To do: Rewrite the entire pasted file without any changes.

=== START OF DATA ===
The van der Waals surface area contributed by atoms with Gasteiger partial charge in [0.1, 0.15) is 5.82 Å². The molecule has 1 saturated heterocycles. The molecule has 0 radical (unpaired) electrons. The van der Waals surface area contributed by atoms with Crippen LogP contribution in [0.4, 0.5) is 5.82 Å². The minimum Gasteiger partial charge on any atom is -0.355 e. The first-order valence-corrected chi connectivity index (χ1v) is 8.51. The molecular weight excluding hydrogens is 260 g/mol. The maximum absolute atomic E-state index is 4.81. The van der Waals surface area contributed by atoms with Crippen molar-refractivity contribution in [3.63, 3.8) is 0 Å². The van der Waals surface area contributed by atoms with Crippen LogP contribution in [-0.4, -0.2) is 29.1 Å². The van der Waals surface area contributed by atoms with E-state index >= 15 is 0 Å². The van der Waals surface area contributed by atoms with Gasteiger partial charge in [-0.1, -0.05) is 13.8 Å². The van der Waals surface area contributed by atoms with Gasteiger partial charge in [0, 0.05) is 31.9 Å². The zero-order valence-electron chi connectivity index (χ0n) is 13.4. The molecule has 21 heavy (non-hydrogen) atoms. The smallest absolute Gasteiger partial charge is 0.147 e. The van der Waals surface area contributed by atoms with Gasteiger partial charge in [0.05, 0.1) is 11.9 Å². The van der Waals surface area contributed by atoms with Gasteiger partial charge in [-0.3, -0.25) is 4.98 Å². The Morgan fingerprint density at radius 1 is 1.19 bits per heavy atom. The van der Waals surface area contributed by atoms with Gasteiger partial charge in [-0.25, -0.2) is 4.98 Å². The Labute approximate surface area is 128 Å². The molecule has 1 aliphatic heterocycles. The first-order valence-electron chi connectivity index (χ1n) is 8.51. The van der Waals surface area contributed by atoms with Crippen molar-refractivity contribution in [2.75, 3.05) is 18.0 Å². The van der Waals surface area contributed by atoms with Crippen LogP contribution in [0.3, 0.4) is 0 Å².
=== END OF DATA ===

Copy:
The van der Waals surface area contributed by atoms with Gasteiger partial charge in [0.1, 0.15) is 5.82 Å². The molecule has 1 saturated heterocycles. The molecule has 0 radical (unpaired) electrons. The van der Waals surface area contributed by atoms with Crippen LogP contribution in [0.4, 0.5) is 5.82 Å². The minimum Gasteiger partial charge on any atom is -0.355 e. The first-order valence-corrected chi connectivity index (χ1v) is 8.51. The molecular weight excluding hydrogens is 260 g/mol. The maximum absolute atomic E-state index is 4.81. The van der Waals surface area contributed by atoms with Crippen molar-refractivity contribution in [3.63, 3.8) is 0 Å². The van der Waals surface area contributed by atoms with Crippen LogP contribution in [-0.4, -0.2) is 29.1 Å². The van der Waals surface area contributed by atoms with E-state index >= 15 is 0 Å². The van der Waals surface area contributed by atoms with Gasteiger partial charge in [-0.1, -0.05) is 13.8 Å². The van der Waals surface area contributed by atoms with Gasteiger partial charge in [0, 0.05) is 31.9 Å². The zero-order valence-electron chi connectivity index (χ0n) is 13.4. The molecule has 21 heavy (non-hydrogen) atoms. The smallest absolute Gasteiger partial charge is 0.147 e. The van der Waals surface area contributed by atoms with Gasteiger partial charge in [0.05, 0.1) is 11.9 Å². The van der Waals surface area contributed by atoms with Gasteiger partial charge in [-0.3, -0.25) is 4.98 Å². The Morgan fingerprint density at radius 1 is 1.19 bits per heavy atom. The van der Waals surface area contributed by atoms with Gasteiger partial charge in [-0.25, -0.2) is 4.98 Å². The Labute approximate surface area is 128 Å². The molecule has 1 aliphatic heterocycles. The first-order valence-electron chi connectivity index (χ1n) is 8.51. The van der Waals surface area contributed by atoms with Crippen molar-refractivity contribution in [2.75, 3.05) is 18.0 Å². The van der Waals surface area contributed by atoms with Crippen LogP contribution in [0.3, 0.4) is 0 Å².